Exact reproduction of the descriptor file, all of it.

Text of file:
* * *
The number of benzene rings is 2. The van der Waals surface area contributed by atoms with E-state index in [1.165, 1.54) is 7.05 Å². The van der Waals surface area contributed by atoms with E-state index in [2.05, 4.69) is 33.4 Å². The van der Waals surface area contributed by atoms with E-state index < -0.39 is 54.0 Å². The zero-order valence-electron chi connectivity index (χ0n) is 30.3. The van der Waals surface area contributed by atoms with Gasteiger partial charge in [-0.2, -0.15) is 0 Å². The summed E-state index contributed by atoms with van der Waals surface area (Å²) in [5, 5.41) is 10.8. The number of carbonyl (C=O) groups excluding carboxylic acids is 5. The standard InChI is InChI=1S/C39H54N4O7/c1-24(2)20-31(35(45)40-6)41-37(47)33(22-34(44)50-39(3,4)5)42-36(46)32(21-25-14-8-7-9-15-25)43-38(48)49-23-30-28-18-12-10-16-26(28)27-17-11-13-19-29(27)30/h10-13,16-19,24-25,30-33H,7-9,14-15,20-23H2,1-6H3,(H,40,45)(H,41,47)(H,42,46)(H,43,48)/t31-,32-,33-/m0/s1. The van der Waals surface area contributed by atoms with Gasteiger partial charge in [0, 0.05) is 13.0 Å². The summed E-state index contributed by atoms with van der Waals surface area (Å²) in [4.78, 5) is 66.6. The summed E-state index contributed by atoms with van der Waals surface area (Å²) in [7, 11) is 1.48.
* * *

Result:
The number of benzene rings is 2. The van der Waals surface area contributed by atoms with E-state index in [1.165, 1.54) is 7.05 Å². The van der Waals surface area contributed by atoms with E-state index in [2.05, 4.69) is 33.4 Å². The van der Waals surface area contributed by atoms with E-state index < -0.39 is 54.0 Å². The zero-order valence-electron chi connectivity index (χ0n) is 30.3. The van der Waals surface area contributed by atoms with Gasteiger partial charge in [-0.2, -0.15) is 0 Å². The summed E-state index contributed by atoms with van der Waals surface area (Å²) in [5, 5.41) is 10.8. The number of carbonyl (C=O) groups excluding carboxylic acids is 5. The standard InChI is InChI=1S/C39H54N4O7/c1-24(2)20-31(35(45)40-6)41-37(47)33(22-34(44)50-39(3,4)5)42-36(46)32(21-25-14-8-7-9-15-25)43-38(48)49-23-30-28-18-12-10-16-26(28)27-17-11-13-19-29(27)30/h10-13,16-19,24-25,30-33H,7-9,14-15,20-23H2,1-6H3,(H,40,45)(H,41,47)(H,42,46)(H,43,48)/t31-,32-,33-/m0/s1. The van der Waals surface area contributed by atoms with Gasteiger partial charge in [0, 0.05) is 13.0 Å². The summed E-state index contributed by atoms with van der Waals surface area (Å²) in [4.78, 5) is 66.6. The summed E-state index contributed by atoms with van der Waals surface area (Å²) in [7, 11) is 1.48.